For a number of years it has been recognized that about 30 percent of cases of cancer are related to the things people eat. In the British Medical Journal of 1998 are found statements such as these:
Eighty percent of cancers of the large bowel, breast and prostate may be accounted for by diet. It also appears to contribute to the risk of other cancers such as prostate, pancreas, stomach and esophagus.
Fast forward to 2010 and in an article in the Oncology Nutrition Connection in the spring, the following concepts may be found: about one-third of the most common cancers in countries with high incomes and about one-fourth of those countries with low or middle income could be avoided by a good diet from plants, by physical activity and having a healthy weight.
Oncology, for the benefit of those who might not know, refers to the branch of medicine that deals with tumors, including cancers.
In this article the focus will be on foods and cancer. Part of the problem actually revolves around how some foods are cooked.
Substances called heterocyclic amines (HCA) are produced during the processing of meat and fish at temperatures above 273 degrees. For example the broiling of food or cooking over charcoal. It is not that difficult to get temperatures above that level.
At least 10 different HCAs have been identified in cooked meat and fish. It has been clearly proven that these HCAs cause cancers in animals (see Cancer Science 2004 or Tedsskkn Nor Laegeform 1999 -- a Norwegian journal).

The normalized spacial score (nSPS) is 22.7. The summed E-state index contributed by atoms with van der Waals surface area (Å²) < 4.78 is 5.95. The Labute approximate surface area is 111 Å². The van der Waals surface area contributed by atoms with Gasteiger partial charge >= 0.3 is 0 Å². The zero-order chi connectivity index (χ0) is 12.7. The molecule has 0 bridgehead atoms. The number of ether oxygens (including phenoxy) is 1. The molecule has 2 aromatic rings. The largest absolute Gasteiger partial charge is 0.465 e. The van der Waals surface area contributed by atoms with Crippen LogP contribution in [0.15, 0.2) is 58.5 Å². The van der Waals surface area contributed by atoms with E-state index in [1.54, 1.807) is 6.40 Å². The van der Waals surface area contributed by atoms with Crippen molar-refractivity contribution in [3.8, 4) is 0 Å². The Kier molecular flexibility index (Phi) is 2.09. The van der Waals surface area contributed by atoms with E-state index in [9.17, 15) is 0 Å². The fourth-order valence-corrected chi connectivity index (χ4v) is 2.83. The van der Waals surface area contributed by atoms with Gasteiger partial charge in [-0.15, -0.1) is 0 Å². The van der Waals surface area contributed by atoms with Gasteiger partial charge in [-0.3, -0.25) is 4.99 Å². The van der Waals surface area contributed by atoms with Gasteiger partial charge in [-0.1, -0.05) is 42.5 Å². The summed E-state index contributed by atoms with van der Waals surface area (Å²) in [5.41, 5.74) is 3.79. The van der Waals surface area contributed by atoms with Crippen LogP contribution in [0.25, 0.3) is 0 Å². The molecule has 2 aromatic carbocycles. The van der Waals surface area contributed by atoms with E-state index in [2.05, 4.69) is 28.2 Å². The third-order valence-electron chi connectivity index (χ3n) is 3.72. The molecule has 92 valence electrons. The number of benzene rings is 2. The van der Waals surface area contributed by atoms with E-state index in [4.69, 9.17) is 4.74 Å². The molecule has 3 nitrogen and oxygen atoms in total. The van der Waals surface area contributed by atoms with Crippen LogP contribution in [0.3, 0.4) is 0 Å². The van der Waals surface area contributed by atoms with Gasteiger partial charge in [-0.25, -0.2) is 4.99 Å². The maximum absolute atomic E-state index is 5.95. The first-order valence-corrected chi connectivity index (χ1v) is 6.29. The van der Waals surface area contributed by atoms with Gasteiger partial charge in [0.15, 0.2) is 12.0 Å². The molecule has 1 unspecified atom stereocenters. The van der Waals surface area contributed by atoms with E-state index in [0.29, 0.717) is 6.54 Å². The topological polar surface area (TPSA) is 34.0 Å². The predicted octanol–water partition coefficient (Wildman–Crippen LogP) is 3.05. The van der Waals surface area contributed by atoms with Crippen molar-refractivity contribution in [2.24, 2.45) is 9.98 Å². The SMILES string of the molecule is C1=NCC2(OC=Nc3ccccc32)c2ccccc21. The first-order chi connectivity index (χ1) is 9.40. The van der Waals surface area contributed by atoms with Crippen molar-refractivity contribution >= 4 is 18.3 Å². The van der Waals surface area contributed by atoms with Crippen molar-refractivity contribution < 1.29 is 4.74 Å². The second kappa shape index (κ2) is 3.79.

The following will be a partial list of articles that suggest HCAs are part of of the cause of cancers in humans:
Very well done meat was associated with prostate cancer risk -- Cancer Research 2005.
Grilled meat is a risk factor for pancreatic cancer -- Mutation Research 2002 .
Red meat by itself which would include beef, pork, and lamb is associated with an elevated risk of colon cancer -- Cancer Research 1994, Journal of the National Cancer Institute 2005, and the European Journal of Cancer Prevention 2004.
In a meeting of the American Association for Cancer Research in 2010 it was pointed out that consumption of well-done meat nearly doubled the risk of getting bladder cancer.
Two studies showed that meat intake, especially red meat, was associated with a 50 percent increase in risk for pancreatic cancer (Journal of the National Cancer Institute 2005 and the Cancer Epidemiological Biomarkers Prevention 2007).
Red meat increased the risk of liver cancer and white meat possibly reduced the risk, according to the National Cancer Institute (2010). It also increased the risk for esophageal cancer. (American Journal of Gastroenterology 2011).
In a study done on Danish women an association between meat consumption and breast cancer was found but only in genetically susceptible women. (European Journal of Cancer Research 2008).
Now to look at this from a different point of view. Since the role of meat in the causation of cancer has been discussed how do vegetarians make out?